Sunday, June 20, 2010

Colorado Road Trip

My first extended work-related road trip saw me making a swing through colorful Colorado. I made a bee line for Fruita to get in some riding on their famed singletrack. Next time I'll ride Mary's and Horse Thief, the stuff above the river, as 18 Road didn't blow me away like I was hoping it would.

A bit of liquid companionship was called for to endure an evening at the Super 8 in Grand Junction...........

After calling on shops in Grand Junction I ventured into Durango, and as I got closer the views gave me a tantalizing hint of what was in store for the remainder of my week; my first taste was as I approached Ouray from the north.....

Upon entering town I was greeted by sights that, despite my haste to get to Durango for Monday night burgers and beer at Old Tymers, stopped me in my tracks and put me instantly into uber-tourist mode (lacking only a trucker's cap and fanny pack). The juxtaposition of structure to wild shapes, settlement to restless nature was simply too poignant to ignore. I was impressed with both the number and condition of the old buildings in town, and their proximity to such sheer peaks:

The drive south of Ouray was certainly one of the more treacherous I've ever made, as chunks of ice were falling off the overhanging cliffs onto the roadway....which had no guardrails. I later learned that the absence of what is usually deemed as necessary safety apparatus was due to the fact that come winter, the snow plows simply plow the snow off the road and into the ravine a 1,000 below. They receive so much of the white fluff stuff that not being able to do so they'd soon run out of room to pile it.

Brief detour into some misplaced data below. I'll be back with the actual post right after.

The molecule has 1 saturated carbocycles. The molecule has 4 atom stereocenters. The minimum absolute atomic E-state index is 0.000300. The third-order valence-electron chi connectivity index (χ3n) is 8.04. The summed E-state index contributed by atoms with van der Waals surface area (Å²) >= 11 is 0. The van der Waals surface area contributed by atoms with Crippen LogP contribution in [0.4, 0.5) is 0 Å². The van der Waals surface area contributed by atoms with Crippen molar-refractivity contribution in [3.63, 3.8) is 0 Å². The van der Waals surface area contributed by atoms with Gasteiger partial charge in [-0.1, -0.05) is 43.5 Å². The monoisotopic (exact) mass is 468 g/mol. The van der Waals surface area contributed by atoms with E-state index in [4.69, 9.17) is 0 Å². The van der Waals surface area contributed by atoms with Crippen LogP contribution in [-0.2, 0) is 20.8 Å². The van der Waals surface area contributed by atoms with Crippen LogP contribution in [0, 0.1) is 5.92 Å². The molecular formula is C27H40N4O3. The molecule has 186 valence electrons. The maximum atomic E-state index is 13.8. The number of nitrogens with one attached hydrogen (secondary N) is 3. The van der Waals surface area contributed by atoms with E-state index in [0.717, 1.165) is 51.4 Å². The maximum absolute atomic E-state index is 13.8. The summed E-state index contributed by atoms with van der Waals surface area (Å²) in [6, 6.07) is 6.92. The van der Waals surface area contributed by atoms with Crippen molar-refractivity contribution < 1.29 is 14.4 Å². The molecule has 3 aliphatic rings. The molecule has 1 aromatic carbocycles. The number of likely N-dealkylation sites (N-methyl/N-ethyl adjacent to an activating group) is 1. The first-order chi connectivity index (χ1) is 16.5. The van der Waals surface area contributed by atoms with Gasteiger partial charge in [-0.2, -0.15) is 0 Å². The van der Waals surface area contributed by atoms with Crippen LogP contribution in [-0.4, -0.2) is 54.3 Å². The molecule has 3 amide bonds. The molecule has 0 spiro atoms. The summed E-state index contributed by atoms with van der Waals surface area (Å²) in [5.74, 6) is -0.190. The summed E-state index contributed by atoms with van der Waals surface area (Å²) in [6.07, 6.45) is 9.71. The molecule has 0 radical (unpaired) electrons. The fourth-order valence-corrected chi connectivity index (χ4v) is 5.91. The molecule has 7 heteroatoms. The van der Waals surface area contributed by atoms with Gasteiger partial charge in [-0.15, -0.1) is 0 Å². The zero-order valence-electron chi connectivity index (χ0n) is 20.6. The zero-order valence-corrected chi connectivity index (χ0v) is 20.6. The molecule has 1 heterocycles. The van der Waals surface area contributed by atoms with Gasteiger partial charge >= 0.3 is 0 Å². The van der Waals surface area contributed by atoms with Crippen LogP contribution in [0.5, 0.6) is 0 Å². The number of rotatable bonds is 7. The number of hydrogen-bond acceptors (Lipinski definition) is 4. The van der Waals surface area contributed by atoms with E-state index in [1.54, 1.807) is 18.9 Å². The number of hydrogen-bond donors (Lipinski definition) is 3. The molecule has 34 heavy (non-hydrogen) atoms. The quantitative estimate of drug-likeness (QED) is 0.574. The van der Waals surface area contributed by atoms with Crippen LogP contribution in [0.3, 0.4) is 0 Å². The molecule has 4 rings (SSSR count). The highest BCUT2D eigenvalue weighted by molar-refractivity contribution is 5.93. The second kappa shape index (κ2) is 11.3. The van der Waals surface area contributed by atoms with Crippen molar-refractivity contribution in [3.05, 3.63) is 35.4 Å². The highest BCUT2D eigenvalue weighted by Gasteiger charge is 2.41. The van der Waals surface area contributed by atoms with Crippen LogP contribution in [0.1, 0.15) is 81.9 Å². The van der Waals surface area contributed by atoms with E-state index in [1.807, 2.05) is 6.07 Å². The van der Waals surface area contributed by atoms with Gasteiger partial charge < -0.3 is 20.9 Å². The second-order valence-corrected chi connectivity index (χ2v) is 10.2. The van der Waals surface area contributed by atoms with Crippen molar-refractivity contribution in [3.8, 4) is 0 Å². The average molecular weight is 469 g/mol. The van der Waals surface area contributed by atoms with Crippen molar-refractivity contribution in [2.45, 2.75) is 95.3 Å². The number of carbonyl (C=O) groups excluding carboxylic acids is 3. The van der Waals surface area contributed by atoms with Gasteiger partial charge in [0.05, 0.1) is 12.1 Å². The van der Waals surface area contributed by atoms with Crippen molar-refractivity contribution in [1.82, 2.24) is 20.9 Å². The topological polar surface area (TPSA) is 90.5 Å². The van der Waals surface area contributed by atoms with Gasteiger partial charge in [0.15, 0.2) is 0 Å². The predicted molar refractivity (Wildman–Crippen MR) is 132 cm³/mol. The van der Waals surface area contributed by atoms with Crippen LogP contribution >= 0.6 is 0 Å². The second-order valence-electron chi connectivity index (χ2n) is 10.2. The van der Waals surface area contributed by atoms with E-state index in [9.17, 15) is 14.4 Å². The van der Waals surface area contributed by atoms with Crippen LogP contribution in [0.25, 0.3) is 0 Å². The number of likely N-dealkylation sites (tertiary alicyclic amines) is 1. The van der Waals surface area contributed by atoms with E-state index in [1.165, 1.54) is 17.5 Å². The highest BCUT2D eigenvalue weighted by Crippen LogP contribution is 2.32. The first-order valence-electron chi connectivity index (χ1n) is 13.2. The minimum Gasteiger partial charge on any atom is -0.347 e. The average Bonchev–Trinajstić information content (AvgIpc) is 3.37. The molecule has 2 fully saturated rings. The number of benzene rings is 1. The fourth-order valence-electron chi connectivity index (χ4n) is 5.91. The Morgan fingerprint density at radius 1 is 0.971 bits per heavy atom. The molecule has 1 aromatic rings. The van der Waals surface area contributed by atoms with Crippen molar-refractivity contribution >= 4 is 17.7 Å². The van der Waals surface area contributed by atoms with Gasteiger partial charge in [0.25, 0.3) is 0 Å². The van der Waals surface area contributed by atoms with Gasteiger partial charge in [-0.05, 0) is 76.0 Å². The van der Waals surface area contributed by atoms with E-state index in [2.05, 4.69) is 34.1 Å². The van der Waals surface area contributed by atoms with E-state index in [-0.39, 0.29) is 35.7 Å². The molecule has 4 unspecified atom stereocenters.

Continuing undaunted, I made it to the top of Red Pass and was treated to some very resplendent images; the contrast of white snow and cobalt sky, wisps of snow streaming off the peaks, and the aroma of the mountains in spring time were overwhelming and represented a hight point of the week.

Durango was great, good vibe, down-to-earth folks, great local trails, flowing rivers, it was all there. I managed to ride Raider's Ridge on Horse Gulch early Tuesday morning before work. Raider's is a great run down the spine of the ridge consisting of singletrack interspersed with lovely rock gardens that demand just enough focus to for a good mental workout, but not enough to completely drain you.

The bike shops in Durango are as amazing as the town itself. I spied this great shop bike, an old C-Dale, parked in front of Pedal the Peaks - definitely one of the cleanest bikes I've seen.

And the crew over at Durango Cyclery is first rate. They had the most interesting bathroom, a mini museum to the great Greg Herbold, complete with skin suit, Miyata frame, numerous print ads, and of course the Onza pedals:

After making a quick stop at Tomichi Cycles in Gunnison (another great shop), I spent the night at Crested Butte. CB during mud season must be experienced. I ate at the Eldo Brew Pub and rubbed elbows with the local crew. The scene actually reminded me a lot of Eichardt's up in Sandpoint.

Cinco de Mayo found me in Aspen where I called on several shops and caught up with my buddy Brad from Coeur d'Alene. After beers in the sun at the Ajax, we watched his chocolate lab James Brown piss on his truck tire then met some of his friends for dinner at a great restaurant called Elevations. Highly recommend this fine dining establishment - great menu and food, friendly service, and surprisingly affordable!